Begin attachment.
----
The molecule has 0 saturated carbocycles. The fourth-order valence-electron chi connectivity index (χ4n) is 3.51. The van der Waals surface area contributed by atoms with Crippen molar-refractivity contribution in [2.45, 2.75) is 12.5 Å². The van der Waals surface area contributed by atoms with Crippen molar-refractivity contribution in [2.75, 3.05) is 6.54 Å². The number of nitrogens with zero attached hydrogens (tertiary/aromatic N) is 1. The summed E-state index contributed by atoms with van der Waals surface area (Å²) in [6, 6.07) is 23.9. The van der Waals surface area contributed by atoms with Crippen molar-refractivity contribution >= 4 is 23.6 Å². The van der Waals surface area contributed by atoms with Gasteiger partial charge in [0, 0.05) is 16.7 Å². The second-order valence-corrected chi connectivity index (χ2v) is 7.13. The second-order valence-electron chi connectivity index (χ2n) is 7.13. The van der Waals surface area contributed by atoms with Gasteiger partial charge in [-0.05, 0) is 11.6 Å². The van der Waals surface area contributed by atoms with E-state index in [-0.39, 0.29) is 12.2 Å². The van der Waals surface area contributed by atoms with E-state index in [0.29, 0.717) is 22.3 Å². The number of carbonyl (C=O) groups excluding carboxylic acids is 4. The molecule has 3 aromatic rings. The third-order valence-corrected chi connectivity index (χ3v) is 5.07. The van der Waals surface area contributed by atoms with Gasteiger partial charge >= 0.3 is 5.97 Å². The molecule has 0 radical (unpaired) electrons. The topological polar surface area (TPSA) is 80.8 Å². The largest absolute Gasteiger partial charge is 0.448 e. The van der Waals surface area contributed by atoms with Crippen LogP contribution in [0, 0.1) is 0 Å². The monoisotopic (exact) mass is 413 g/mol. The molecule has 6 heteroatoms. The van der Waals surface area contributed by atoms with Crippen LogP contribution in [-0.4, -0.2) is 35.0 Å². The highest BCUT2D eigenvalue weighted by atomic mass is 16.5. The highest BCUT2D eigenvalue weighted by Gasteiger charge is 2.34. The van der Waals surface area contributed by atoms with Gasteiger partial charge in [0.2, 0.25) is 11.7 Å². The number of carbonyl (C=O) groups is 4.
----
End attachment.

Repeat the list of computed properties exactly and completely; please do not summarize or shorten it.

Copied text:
The molecule has 0 saturated carbocycles. The fourth-order valence-electron chi connectivity index (χ4n) is 3.51. The van der Waals surface area contributed by atoms with Crippen molar-refractivity contribution in [2.45, 2.75) is 12.5 Å². The van der Waals surface area contributed by atoms with Crippen molar-refractivity contribution in [2.75, 3.05) is 6.54 Å². The number of nitrogens with zero attached hydrogens (tertiary/aromatic N) is 1. The summed E-state index contributed by atoms with van der Waals surface area (Å²) in [6, 6.07) is 23.9. The van der Waals surface area contributed by atoms with Crippen molar-refractivity contribution >= 4 is 23.6 Å². The van der Waals surface area contributed by atoms with Gasteiger partial charge in [0, 0.05) is 16.7 Å². The second-order valence-corrected chi connectivity index (χ2v) is 7.13. The second-order valence-electron chi connectivity index (χ2n) is 7.13. The van der Waals surface area contributed by atoms with Gasteiger partial charge in [-0.05, 0) is 11.6 Å². The van der Waals surface area contributed by atoms with E-state index in [-0.39, 0.29) is 12.2 Å². The van der Waals surface area contributed by atoms with E-state index in [0.29, 0.717) is 22.3 Å². The number of carbonyl (C=O) groups excluding carboxylic acids is 4. The molecule has 3 aromatic rings. The third-order valence-corrected chi connectivity index (χ3v) is 5.07. The van der Waals surface area contributed by atoms with Gasteiger partial charge >= 0.3 is 5.97 Å². The molecule has 0 radical (unpaired) electrons. The topological polar surface area (TPSA) is 80.8 Å². The largest absolute Gasteiger partial charge is 0.448 e. The van der Waals surface area contributed by atoms with Crippen LogP contribution in [0, 0.1) is 0 Å². The monoisotopic (exact) mass is 413 g/mol. The molecule has 6 heteroatoms. The van der Waals surface area contributed by atoms with Crippen LogP contribution in [-0.4, -0.2) is 35.0 Å². The highest BCUT2D eigenvalue weighted by atomic mass is 16.5. The highest BCUT2D eigenvalue weighted by Gasteiger charge is 2.34. The van der Waals surface area contributed by atoms with Gasteiger partial charge in [0.2, 0.25) is 11.7 Å². The number of carbonyl (C=O) groups is 4.